- The FDA should have given more consideration to the risks genetically modified AquAdvantage salmon posed to wild populations before approving the new breed of fish, a federal judge ruled last week. U.S. District Judge Vince Chhabria ordered the agency to reconsider the environmental assessment for the salmon, but did not withdraw FDA approval.
- AquaBounty, the company that created and produces AquAdvantage, is still on track to start selling the genetically modified fish at the end of this year. "While we were disappointed with some of the conclusions reached in the judge's decision regarding the environmental assessment conducted by the U.S. Food and Drug Administration (FDA), we remain confident in the robust scientific studies and review that resulted in the 2015 FDA approval," AquaBounty President and CEO Sylvia Wulf said in an emailed statement.
- The FDA first greenlit AquAdvantage salmon five years ago, following a contentious battle over the unconventional way it was created. In 2016, while the federal government worked on labeling guidelines for genetically modified foods, FDA temporarily prohibited import of the eggs of the GMO salmon, which are developed in Canada. After the labeling guidelines were finalized last year, the FDA lifted its import alert.
Genetically modified food — which will be labeled as "bioengineered," per the federal labeling law — has been a flashpoint of controversy throughout the last decade. But this court decision could easily be seen as a win for both sides. AquaBounty got most of what it wanted, and the FDA approval of GMO salmon still stands. But opponents secured a victory by forcing more stringent environmental consideration for new GMO food.
This lawsuit was filed soon after FDA granted its approval for AquAdvantage, which can grow twice as fast as wild salmon, and is raised in tanks at a facility in Indiana. The salmon, which has a growth hormone gene from the Pacific Chinook variety and a gene from the ocean pout species, is the first GMO species that has been approved for human consumption. And, according to The Counter, these GMO salmon are "effectively sterile."
Groups representing fishermen, environmental and salmon advocates and food sustainability challenged FDA's approval in court, arguing not enough consideration had gone into the decision. Plaintiffs — who are represented by the Center for Food Safety and Earthjustice and include the Institute for Fisheries Resources, Pacific Coast Federation of Fishermen's Associations, Center for Biological Diversity, Ecology Action Centre and Friends of the Earth — successfully convinced the court that FDA did not spend enough time analyzing what threat would be posed to existing salmon populations if this GM salmon breed were able to establish itself in the wild.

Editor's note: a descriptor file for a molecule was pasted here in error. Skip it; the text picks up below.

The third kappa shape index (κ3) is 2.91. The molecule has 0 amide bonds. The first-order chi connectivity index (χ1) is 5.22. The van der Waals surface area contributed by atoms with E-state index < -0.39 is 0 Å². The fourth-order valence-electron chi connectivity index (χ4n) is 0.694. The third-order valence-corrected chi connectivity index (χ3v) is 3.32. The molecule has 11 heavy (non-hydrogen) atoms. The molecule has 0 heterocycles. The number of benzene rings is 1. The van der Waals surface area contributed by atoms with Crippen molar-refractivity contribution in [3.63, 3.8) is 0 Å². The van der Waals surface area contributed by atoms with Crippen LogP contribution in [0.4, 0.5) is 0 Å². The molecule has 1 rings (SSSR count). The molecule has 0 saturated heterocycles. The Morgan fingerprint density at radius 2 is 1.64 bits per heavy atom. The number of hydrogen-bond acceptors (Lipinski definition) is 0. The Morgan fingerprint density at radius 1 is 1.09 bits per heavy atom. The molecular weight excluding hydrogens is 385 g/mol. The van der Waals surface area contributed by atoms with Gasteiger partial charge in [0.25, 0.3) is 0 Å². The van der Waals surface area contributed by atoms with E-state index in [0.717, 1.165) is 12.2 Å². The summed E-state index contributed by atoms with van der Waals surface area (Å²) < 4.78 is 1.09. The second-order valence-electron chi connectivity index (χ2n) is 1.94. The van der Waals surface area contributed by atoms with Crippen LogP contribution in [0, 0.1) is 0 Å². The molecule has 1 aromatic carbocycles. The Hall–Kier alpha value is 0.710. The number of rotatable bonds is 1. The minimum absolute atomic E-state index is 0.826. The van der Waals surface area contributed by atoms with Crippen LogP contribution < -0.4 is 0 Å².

"Today's decision is a vital victory for endangered salmon and our oceans," Center for Food Safety Legal Director George Kimbrell said in a statement. "Genetically engineered animals create novel risks and regulators must rigorously analyze them using sound science, not stick their head in the sand as officials did here. In reality, this engineered fish offers nothing but unstudied risks. The absolute last thing our planet needs right now is another human-created crisis like escaped genetically engineered fish running amok."
But the ruling isn't stopping AquAdvantage salmon from reaching grocery shelves and menus. It isn't even slowing the company's efforts. In August, AquaBounty announced it was building a new 10,000 metric ton facility in Kentucky for its salmon. This is a capacity about 10 times larger than the company currently has at its Indiana fish farm, and the company expects production to begin there in 2023. The publicly traded company is not yet profitable, but Wulf said in a release that accompanied AquaBounty's most recent quarterly results last week that it is in a good position. The company is preparing to start sending samples of AquAdvantage to potential clients for pricing and evaluation, she said in the release.
What this court ruling does accomplish is raising the bar for future GM meat approval from FDA. The approval for AquAdvantage salmon was given after long and careful study about the chances of the GM fish escaping into the wild and interfering with existing salmon populations. And with controlled indoor farming in far inland facilities with a species that is unable to reproduce, there is not much of a chance an escape will happen right now. But, the judge wrote, a proper and detailed assessment of the risks posed by AquAdvantage to the wild — which was not done because of the remote possibility it would occur — needs to be in the official record.
"With every new facility built, the possibility of exposure grows," the order says. "Understanding the harm that could result from that exposure — and having an explanation of it on record — will only become more important. And if that issue is not properly assessed at the outset, it may never be."
Since AquAdvantage salmon is the first GM animal species to go through the FDA's approval process, it's blazing a new trail for others to follow. The salmon was first developed in 1989, so bringing it to the precipice of the market has been a long process. Now that there is a process to get products to market in place — even if it is a bit longer and involves a detailed analysis of the long-term consequences of remote possibilities — others are likely to be on their way. Though consumer opinion of GMOs seems to have modulated, this decision both means that the approval process for new products will be rigorous, and the products are destined to get to consumers.